A primary concern for companies moving to the cloud is whether or not their workloads will remain secure. While that debate still happens, AWS has made great strides to assuage customer’s concerns by adding services to ensure workloads are well protected. At re:Invent 2018 another service named AWS Security Hub was added. Security Hub allows you to setup some basic security guardrails and get compliance information for multiple accounts within a single service. Amazon seems to have realized that enabling customers to very easily see their security recommendations for all environments in a single place has great value to their businesses.Setup AWS Security Hub for Multiple Accounts
To setup AWS Security Hub, we first have to pick an account where our portal will live. Login to your AWS account of choice and navigate to “Security Hub” in the AWS console. Once you’ve logged in, you’ll need to enable the security hub service by clicking the button on the splash screen.
Once you click that button, you’ll be asked again to add Security Hub which will update some policies to give AWS permission to aggregate findings and read information from your accounts.
Once enabled, you’ll see a summary screen with some very uninteresting information on it at this point. To make Security Hub work really well, you’ll need to enable some things which will then be aggregated into the Security Hub console. To begin, we’ll enable the CIS Benchmarks which are a good baseline for how your cloud should be protected. Now, the important thing here is that CIS benchmarks are going to use AWS Config rules to ensure that specific cloud security metrics are monitored. Before you enable CIS Standards on the standards menu, be sure to enable AWS Config in the account you’re monitoring. This can be done via CloudFormation or through the console but be sure to enable AWS Config to record events for the region and globally.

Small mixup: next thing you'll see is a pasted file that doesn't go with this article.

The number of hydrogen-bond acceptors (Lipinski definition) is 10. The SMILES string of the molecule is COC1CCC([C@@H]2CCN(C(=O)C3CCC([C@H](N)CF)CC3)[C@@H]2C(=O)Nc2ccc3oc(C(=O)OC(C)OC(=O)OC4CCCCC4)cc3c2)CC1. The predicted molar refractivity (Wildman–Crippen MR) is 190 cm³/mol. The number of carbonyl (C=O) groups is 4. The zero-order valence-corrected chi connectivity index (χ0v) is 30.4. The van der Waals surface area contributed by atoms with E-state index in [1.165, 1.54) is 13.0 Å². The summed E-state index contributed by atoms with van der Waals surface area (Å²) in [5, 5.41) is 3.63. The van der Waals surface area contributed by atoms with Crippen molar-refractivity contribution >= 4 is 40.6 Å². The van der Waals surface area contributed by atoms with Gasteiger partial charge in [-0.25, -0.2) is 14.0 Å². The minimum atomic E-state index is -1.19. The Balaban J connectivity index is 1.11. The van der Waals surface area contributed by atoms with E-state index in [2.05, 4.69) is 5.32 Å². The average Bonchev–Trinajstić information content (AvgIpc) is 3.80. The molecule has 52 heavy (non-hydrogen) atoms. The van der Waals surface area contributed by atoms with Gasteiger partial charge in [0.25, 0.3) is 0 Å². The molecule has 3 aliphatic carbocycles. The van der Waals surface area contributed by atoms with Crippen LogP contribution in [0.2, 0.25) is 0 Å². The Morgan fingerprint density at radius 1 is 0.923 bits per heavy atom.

Once Config has been enabled, it’s OK to enable the CIS Standards from the standards menu.
Once the CIS Standards have been enabled, a series of AWS Config Rules will be deployed. These might take a few minutes to show any data, but do note that these config rules cost $2 per account per region to use. Once Config has evaluated the rules you should see some data in the AWS Config console if you look at that service. You can see from my screenshot below that there are AWS Config Rules with a prefix of “securityhub” listed in my compliance rules list. You’ll also notice that I have some noncompliant resources, which were intentionally left noncompliant for demonstration purposes :wink: .
If we look back in Security Hub the Summary screen will now start showing some useful data about our compliance metrics.
We’ll also see that these benchmarks now show up in my security hub findings with a status of either FAILED or PASSED. It also shows the CIS benchmark title for which benchmark has been missed if any of them are failed.
There are also additional providers that can be added to the Security Hub to make it more extensible. Out of the box there are three more services that AWS will aggregate in your findings list which are:GuardDuty Inspector Macie
You can set those three services up in your AWS Account to have their findings aggregated within the Security Hub service console. There are also third party services that can be added to the console and this can be done by going into the “Settings” menu and enabling them from the providers screen. This makes Security Hub a “single pane of glass” for aggregating your compliance and security findings.
Add Additional Accounts
So far we’ve done all the configuration within a single account, but what if we’ve designed our AWS environments with multiple accounts for billing or security reasons? Not a problem, we can go back into the settings of our Security Hub console and we can invite other accounts. To do this go to the Accounts tab and invite another account. When you invite another account nothing will happen until the member accounts accept the invitation.
To accept, we’ll login to the member account and go into the Security Hub console just as we did with our master account. Then under settings, we’ll see an invitation from the master. Click the Accept slider button to accept the invitation. Once this is complete, the results for the member account will be displayed in the master account’s Security Hub console. Be sure to enable config, GuardDuty, Inspector, etc on the member accounts too so that all your findings are being sent along correctly.
AWS Security Hub is a really nice to have service to bring all the individual compliance and security tools AWS offers into a single view for administrators. As of the time of this writing, the Security Hub service pricing is not available yet, but you will be charged for the services it relies on such as AWS Config and GuardDuty. If you’re setting up a production AWS environment, Security Hub should be part of your basic deployment routine.